- No mention of SharePoint and SQL Server was mentioned only in passing. This doesn't mean either is going away -- they are a key part of the foundation for many of Microsoft's products. But it is interesting that neither is being discussed with partners. Especially SharePoint which is a powerful weapon for Microsoft's dominance of the cloud. Interesting that they got no love.
- Microsoft is all in on the cloud. Early on Steve Ballmer said partners "need to decide if you're coming with us." So for partners, you either jump all in on the cloud or Microsoft is going to leave you behind. Harsh but I think this is a good decision -- half-assed doesn't get it done. And Microsoft has clearly decided that the future is cloud-centric.
- The cloud and Bing is where you saw enthusiasm and a lot of discussion from Ballmer. This is where I think you are going to see the most effort and the most interesting new technology come from Microsoft over the next year. Dynamics (ERP/CRM) and Windows Phone came in a decent second in terms of attention and enthusiasm. But for both Dynamics & Phone the discussion was market share -- nothing about what is coming that will have them kick ass over Oracle and Android/iPhone.
- When Steve Ballmer came out for the second time, he referenced the tweets about the keynote he read while Tami Reller was talking. So if you want a direct line to Steve -- tweet about a keynote while he is off-stage.
Ok, so we have Microsoft and 15,000 of its BFFs there. First up is Jon Roskill (who did a good job as M.C. and chief cheerleader). He first talked about Microsoft having 640,000 partners. Some people think Microsoft should instead focus on maybe 1,000 partners but I think there is a lot of power in having this immense number of small partners because those numbers add up. (There have been recent changes in the partnership system that will probably significantly reduce the number of partners who don't sell Microsoft software -- which I think will hurt Microsoft.)
Next Jon gave a shout out to IAMCP (good group). And in that the camera shot to a group of students that are part of IAMCP -- hilarious, as all the students were wearing t-shirts that had on the front "HIRE ME." Props to them for an innovative way to find a job.
Jon closed out with a short discussion of the future of Microsoft -- mobility and the cloud. He was very specific that Microsoft's focus here is not opportunistic, it is central to everything they are doing. Where Microsoft focuses it goes all in and is willing to spend billions and take years to win if that is what is required. Looking at Windows Phone specifically -- Microsoft is not going away. They may win this round, or they may have to keep trying -- but I don't see them giving up.
And with that Steve Ballmer took the stage. Steve looks and acts about the same as back in the early 90s (which has its good and bad points). The first part of his talk was "cloud, cloud, cloud." This was when he was very direct -- "decide if you're coming with us." He talked about Azure, Office 365 (Office was discussed a lot in the keynote -- but always in the context of Office 365). And then he once again discussed "cloud, cloud, cloud."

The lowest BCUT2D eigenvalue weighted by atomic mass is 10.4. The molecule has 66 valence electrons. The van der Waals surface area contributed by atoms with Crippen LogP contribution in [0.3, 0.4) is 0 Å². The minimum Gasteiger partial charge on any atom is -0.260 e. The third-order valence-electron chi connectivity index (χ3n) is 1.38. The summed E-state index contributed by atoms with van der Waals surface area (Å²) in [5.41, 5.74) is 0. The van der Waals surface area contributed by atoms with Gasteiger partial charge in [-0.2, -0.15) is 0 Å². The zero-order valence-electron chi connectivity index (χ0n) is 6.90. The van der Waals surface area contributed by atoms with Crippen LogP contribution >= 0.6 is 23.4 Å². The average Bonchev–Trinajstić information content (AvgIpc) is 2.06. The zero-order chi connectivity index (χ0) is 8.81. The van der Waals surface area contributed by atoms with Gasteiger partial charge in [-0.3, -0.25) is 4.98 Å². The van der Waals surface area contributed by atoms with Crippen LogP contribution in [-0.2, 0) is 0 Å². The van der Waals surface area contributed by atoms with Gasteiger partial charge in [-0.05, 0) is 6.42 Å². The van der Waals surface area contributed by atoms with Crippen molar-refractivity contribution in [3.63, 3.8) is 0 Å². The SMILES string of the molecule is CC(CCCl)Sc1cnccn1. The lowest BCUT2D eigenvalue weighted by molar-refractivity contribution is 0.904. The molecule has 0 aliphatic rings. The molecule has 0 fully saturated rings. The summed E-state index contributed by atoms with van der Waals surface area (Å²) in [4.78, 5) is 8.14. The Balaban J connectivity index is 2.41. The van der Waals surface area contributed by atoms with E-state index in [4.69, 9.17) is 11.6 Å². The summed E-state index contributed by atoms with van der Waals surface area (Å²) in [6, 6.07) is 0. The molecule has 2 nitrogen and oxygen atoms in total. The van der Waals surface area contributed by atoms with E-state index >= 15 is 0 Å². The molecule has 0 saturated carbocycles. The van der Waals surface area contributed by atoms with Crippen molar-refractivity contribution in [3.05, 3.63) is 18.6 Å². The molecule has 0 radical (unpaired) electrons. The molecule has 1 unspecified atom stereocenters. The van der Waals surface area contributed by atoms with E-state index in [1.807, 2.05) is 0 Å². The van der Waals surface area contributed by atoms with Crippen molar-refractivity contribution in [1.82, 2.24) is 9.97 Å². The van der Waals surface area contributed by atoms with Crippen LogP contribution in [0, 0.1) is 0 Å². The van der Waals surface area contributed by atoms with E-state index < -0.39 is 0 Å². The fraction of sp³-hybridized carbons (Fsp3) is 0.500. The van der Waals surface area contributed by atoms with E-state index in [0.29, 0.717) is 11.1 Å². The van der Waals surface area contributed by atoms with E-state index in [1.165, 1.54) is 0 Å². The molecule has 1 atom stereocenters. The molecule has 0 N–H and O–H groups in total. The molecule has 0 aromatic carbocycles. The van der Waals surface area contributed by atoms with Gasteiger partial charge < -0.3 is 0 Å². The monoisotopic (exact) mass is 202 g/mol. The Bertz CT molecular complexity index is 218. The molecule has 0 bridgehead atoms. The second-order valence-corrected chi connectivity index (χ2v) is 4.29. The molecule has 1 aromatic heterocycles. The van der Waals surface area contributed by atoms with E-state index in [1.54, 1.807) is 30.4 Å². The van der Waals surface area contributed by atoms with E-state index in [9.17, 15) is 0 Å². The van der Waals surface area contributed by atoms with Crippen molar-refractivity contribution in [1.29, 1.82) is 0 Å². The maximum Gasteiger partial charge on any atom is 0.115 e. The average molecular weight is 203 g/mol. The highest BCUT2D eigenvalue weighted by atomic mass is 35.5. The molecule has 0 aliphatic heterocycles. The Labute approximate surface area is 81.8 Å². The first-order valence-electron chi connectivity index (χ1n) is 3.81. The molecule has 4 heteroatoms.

Next Steve talked about the Imagine Cup, which is a country level and then international competition between programming teams (using Microsoft software of course). It was really cool seeing the teams, what they had created, and how enthusiastic they are. A special shout out for the all-girls team from one African country -- good to see a tiny bit of gender balance.
Steve then discussed the breadth and integration that Microsoft has across the software infrastructure and the tremendous advantage Microsoft has due to being far beyond anyone else. (This is very true -- the development environment on .NET where everything is a tightly integrated whole is far superior to Java, where pieces come from multiple vendors and interface awkwardly.)
He next talked about Windows discussing how other operating systems have 20 million users -- "and that is too many." But he then followed up with Windows has 350 million users and the last he checked 350 was a lot more than 20. Steve seemed pretty comfortable with the dominance Windows presently has (which is different from the time of OS/2 vs. Windows when the goal was 100%). Steve also admitted that Windows Phone has very little share.
Steve next shot into Bing, where he gave an intro of it being a platform for partners and then turned it over to Stefan Weitz. Stefan then demonstrated some cool functionality including showing results from friends (via Facebook), displaying intelligent results where it's a click to make a reservation, buy tickets, find deals, etc. And the most interesting is they are using geo-tagged pictures to show the inside of buildings for a map location (which will bring up some very interesting privacy issues when it's a private residence).